“We three kings of Orient are.” So begins a favorite carol of the Advent season about the “Wise Men” who visit the newborn Jesus. And so begins a tale that takes inaccuracy and historical revisionism to a whole new level. Reverend John Henry Hopkins, Jr., who wrote the carol a century and a half ago, should have known better.
First, we don’t know exactly how many kings there were. There could have been as few as two and up to almost any number. Tradition says that there were three (though some traditions mention twelve), and over time they were even given names: Caspar, Melchior, and Balthasar. But these are apocryphal stories.
Second, they were not “kings” from the Orient. They were Wise Men, or put more accurately, Magi. The Magi were astronomers – primitive by today’s standards – who were on the cutting edge of scientific and philosophical knowledge in their day. So it may be best to view these Magi as the uncanny combination of scientists, philosophers, and theologians – but not kings. And such men called Persia home (modern day Iran), not the Far East.
Third, these men did not find the Christ child while “following yonder star.” They saw the star “in the East” or “at the rising of the sun,” but then proceeded west to Palestine. The star did not reappear until they were already in Bethlehem.
And finally, the Magi, technically, do not belong in the Nativity scene at all. They were latecomers to the Christmas party, maybe as late as Jesus’ second birthday. The quaking shepherds, singing angels, and lowing cattle had returned to life as normal long ago. On and on I could go ripping the veracity of this Christmas Carol apart, but that is not my intent.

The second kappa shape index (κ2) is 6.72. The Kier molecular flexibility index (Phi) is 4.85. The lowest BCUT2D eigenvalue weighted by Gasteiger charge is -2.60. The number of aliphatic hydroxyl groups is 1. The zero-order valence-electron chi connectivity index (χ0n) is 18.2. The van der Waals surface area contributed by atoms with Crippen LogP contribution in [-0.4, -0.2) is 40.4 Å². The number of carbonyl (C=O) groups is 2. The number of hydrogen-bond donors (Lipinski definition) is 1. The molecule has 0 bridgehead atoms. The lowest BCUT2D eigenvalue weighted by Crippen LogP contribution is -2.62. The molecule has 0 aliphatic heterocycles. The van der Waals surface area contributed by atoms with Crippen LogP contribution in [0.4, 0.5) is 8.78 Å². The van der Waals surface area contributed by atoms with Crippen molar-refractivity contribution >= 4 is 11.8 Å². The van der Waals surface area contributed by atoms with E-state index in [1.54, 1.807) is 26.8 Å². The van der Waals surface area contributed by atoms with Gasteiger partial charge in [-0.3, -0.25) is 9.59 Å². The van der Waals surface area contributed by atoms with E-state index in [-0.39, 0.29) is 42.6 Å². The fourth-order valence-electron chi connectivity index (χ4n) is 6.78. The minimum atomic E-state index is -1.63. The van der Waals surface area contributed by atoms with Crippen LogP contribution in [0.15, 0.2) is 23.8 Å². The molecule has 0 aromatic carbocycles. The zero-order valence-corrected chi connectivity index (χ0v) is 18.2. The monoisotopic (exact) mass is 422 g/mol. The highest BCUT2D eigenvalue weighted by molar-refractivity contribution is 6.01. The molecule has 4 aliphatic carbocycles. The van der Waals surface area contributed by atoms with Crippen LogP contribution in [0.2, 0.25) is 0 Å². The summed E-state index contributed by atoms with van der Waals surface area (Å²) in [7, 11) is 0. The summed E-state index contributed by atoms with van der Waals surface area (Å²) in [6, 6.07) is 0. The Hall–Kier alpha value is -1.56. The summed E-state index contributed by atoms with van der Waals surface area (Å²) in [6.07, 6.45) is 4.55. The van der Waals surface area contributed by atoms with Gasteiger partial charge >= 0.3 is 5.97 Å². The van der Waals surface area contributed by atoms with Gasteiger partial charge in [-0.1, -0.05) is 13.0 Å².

“We Three Kings” remains one of my favorite Holiday hymns to bellow out this time of year. My critique of it is to simply point out that apart from the accumulations of questionable tradition, we know little about these mysterious men from the East. And these traditions prevent us from embracing what we can learn from them – for the journey of the Magi is a fascinating exercise in unexpected faith.
They came seeking the child who had been born king of the Jews, based almost entirely on the appearance of an enigmatic star. While history is rampant with explanations for this phenomena, one conclusion is certain: The Magi interpreted this unusual sign in the heavens as a clear communication that something extraordinary had taken place in the world. And even more extraordinary, these Persian sages applied their interpretation to the emergence of Jesus, the Jewish Messiah.
Why so astonishing? Not many people would launch out on a dangerous journey through the Middle East based solely on a spiritual hunch. Not many people would put their life on hold to prove their mystical intuitions to be true. And the most shocking of all, not many Persians (today’s Iranians) would worship at the feet (or manger) of a Jew. And not many Jews could abide by such a thing, either!
Yet, in God’s way, these all belonged together. Divisions of race, religion, nationality or ethnicity did not factor into the equation. This is a foreshadowing of what the Apostle Paul would say later. “In Christ,” he said, “there is no difference between Jew and Greek, slave and free person, male and female. You are all the same in Christ Jesus” (See Galatians 3). And “all” does mean “all.” All are welcome into the presence of the One who will “reconcile everything – all things in heaven and on earth to himself.”
So here is where the Magi teach us the wisest of their lessons: There are many barriers to overcome and great distances to cover in our journey of faith – “field and fountain, moor and mountain” to quote Reverend Hopkins – but when we get to where we are going, we will we welcomed in with open arms. There we will find the “King forever, ceasing never, over us all to reign.” And “all” surely means “all.”